Théorie politique



H09(c) - Love, Justice, Community and the Politics of Care

Date: Jun 13 | Heure: 08:30am to 10:00am | Salle:

Chair/Président/Présidente : James Mellon (Independent scholar)

Discussant/Commentateur/Commentatrice : Agnes Tam (University of Calgary)

Reclaiming Voice with Love: Towards a Radical Ethics of Care: Maggie FitzGerald (University of Saskatchewan)
Abstract: There are legitimate concerns related to associating care and love too closely: ‘sacrificial love’ has been mobilized to reproduce unjust care relationships, particularly for women who are cast as essentially loving, and therefore responsible for care. The goal of this paper, however, is to caution against delinking love and care, and to point towards some starting points for thinking about the role of love in a critical and political ethics of care. To develop this argument, I focus on the ethics of care as a theory which reveals and challenges the ways in which fulfilling the scripts of patriarchy necessitates a loss of voice, and thus a loss of authentic connection with self and other (e.g., Gilligan and Snider 2017). This loss of voice and connection impedes our ability to speak authentically and respond to others, both of which are, I argue, crucial for a flourishing political community. I then put this understanding of the ethics of care in dialogue with feminist theorist bell hooks’ writings on love. Specifically, I argue that hooks’ work shows how love can, in fact, provide important vantage points to help trace, counter, and resist the loss of voice identified by critical care ethics literature. In resisting this loss of voice, both care and love can thereby be moved beyond their current patriarchal forms and towards directions that foster radical transformation, repair, and freedom for all.


The Social Connection Model Revisited: (Ir)responsibility and refused connections: Anna Drake (University of Waterloo)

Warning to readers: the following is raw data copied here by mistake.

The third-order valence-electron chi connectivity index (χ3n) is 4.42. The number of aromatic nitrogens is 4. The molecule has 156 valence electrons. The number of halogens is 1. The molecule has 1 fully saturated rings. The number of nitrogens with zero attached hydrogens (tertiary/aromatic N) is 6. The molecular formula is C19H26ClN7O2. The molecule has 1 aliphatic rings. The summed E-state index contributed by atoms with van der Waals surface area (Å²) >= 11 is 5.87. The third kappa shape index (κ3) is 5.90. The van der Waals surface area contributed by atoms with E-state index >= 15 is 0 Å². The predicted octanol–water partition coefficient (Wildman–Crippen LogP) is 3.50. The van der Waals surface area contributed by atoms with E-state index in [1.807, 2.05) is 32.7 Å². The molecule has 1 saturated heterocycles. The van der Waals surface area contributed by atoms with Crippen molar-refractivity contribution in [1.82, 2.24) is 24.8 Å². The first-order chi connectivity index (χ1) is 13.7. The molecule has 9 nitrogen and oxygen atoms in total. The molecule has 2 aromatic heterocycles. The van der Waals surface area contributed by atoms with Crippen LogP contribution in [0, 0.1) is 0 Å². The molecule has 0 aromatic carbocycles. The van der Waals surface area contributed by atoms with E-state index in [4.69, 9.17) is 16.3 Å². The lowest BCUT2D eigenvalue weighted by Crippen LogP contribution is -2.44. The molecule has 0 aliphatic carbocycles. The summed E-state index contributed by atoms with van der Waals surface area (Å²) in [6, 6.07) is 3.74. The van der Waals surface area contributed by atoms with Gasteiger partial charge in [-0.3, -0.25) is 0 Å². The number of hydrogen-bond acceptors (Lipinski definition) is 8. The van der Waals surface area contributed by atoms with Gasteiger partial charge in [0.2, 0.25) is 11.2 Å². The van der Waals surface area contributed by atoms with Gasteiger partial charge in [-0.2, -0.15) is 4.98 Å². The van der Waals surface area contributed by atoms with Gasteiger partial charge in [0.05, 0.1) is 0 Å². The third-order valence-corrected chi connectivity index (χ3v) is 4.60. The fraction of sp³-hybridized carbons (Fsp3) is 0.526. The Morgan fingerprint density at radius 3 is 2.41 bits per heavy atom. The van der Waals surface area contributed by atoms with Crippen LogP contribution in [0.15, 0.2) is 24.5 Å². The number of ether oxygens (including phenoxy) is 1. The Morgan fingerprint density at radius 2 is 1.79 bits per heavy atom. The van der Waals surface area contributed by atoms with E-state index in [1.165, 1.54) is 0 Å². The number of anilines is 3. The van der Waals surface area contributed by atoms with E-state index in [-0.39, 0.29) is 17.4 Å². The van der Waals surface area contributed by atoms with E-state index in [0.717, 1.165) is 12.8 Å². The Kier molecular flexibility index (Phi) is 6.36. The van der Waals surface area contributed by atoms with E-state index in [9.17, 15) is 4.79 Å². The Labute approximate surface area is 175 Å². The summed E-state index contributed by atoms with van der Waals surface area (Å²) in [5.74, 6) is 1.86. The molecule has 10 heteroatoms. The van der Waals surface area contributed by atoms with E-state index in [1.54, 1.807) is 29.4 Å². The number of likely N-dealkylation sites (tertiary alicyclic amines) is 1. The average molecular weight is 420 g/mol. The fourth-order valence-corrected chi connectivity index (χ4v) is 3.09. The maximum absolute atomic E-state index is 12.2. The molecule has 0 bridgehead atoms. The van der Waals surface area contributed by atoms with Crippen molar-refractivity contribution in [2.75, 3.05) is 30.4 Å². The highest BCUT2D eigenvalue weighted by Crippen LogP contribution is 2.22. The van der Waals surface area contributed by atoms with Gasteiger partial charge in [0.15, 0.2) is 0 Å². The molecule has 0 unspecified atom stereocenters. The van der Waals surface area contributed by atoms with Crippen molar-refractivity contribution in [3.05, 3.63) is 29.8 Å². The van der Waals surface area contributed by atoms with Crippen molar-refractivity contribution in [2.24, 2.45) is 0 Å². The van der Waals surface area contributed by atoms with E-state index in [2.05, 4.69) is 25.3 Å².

Abstract: In her last work, Iris Marion Young pushes us to think about the responsibilities we have in relation to structural injustice (2011, 95). A key part of this is her social connection model, where she argues “obligations of justice arise between persons by virtue of the social processes that connect them” (Young 2006, 102). By setting out a model of responsibilities based on social connections, Young tells us these processes are what enable us to interpret obligations of justice. As a feminist political theorist known for calling on us to understand power as a relationship, not a thing to be distributed (1990), Young provides a rich foundation for feminist praxis. In short, she argues that if you produce injustice, you have a responsibility to remedy this injustice. Here, I examine our collective failure to assume responsibility during COVID-19. Demonstrating ways we have failed to learn from Young’s model, I analyze the differences between 1) her case study of the varying ways we’re implicated in labour injustices and 2) the ways different actors work together to diffuse and deny responsibility for the varying harms stemming from COVID-19 infections. Building on Young’s statement that “political institutions are the response to these obligations rather than their basis” (2006, 102) I examine what changes, and why, when the collective argument against taking responsibility rests on demonstrably bad institutional advice. As I demonstrate the extent of this collective refusal of responsibility I ask what this means for our ability to understand and dismantle structural injustice.